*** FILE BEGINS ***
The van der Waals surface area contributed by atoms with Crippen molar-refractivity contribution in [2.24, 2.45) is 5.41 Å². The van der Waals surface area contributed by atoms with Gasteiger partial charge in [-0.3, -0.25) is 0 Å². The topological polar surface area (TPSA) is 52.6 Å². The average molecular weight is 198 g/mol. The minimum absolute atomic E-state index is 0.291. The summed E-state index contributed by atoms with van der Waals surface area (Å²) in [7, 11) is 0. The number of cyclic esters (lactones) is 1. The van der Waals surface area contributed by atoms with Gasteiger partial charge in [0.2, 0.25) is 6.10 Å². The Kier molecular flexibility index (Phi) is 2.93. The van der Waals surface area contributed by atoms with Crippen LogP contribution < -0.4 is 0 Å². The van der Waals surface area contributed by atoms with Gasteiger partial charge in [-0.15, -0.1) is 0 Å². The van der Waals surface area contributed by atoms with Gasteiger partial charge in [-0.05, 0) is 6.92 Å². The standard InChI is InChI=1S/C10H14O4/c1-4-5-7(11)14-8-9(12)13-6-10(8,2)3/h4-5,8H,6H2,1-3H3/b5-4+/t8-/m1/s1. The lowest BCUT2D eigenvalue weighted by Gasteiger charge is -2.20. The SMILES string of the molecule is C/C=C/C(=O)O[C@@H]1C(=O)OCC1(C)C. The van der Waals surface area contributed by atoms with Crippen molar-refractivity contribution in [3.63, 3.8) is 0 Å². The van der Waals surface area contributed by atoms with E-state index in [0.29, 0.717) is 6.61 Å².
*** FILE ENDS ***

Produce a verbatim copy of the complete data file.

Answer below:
The van der Waals surface area contributed by atoms with Crippen molar-refractivity contribution in [2.24, 2.45) is 5.41 Å². The van der Waals surface area contributed by atoms with Gasteiger partial charge in [-0.3, -0.25) is 0 Å². The topological polar surface area (TPSA) is 52.6 Å². The average molecular weight is 198 g/mol. The minimum absolute atomic E-state index is 0.291. The summed E-state index contributed by atoms with van der Waals surface area (Å²) in [7, 11) is 0. The number of cyclic esters (lactones) is 1. The van der Waals surface area contributed by atoms with Gasteiger partial charge in [0.2, 0.25) is 6.10 Å². The Kier molecular flexibility index (Phi) is 2.93. The van der Waals surface area contributed by atoms with Crippen LogP contribution < -0.4 is 0 Å². The van der Waals surface area contributed by atoms with Gasteiger partial charge in [-0.15, -0.1) is 0 Å². The van der Waals surface area contributed by atoms with Gasteiger partial charge in [-0.05, 0) is 6.92 Å². The standard InChI is InChI=1S/C10H14O4/c1-4-5-7(11)14-8-9(12)13-6-10(8,2)3/h4-5,8H,6H2,1-3H3/b5-4+/t8-/m1/s1. The lowest BCUT2D eigenvalue weighted by Gasteiger charge is -2.20. The SMILES string of the molecule is C/C=C/C(=O)O[C@@H]1C(=O)OCC1(C)C. The van der Waals surface area contributed by atoms with Crippen molar-refractivity contribution in [3.63, 3.8) is 0 Å². The van der Waals surface area contributed by atoms with E-state index in [0.29, 0.717) is 6.61 Å².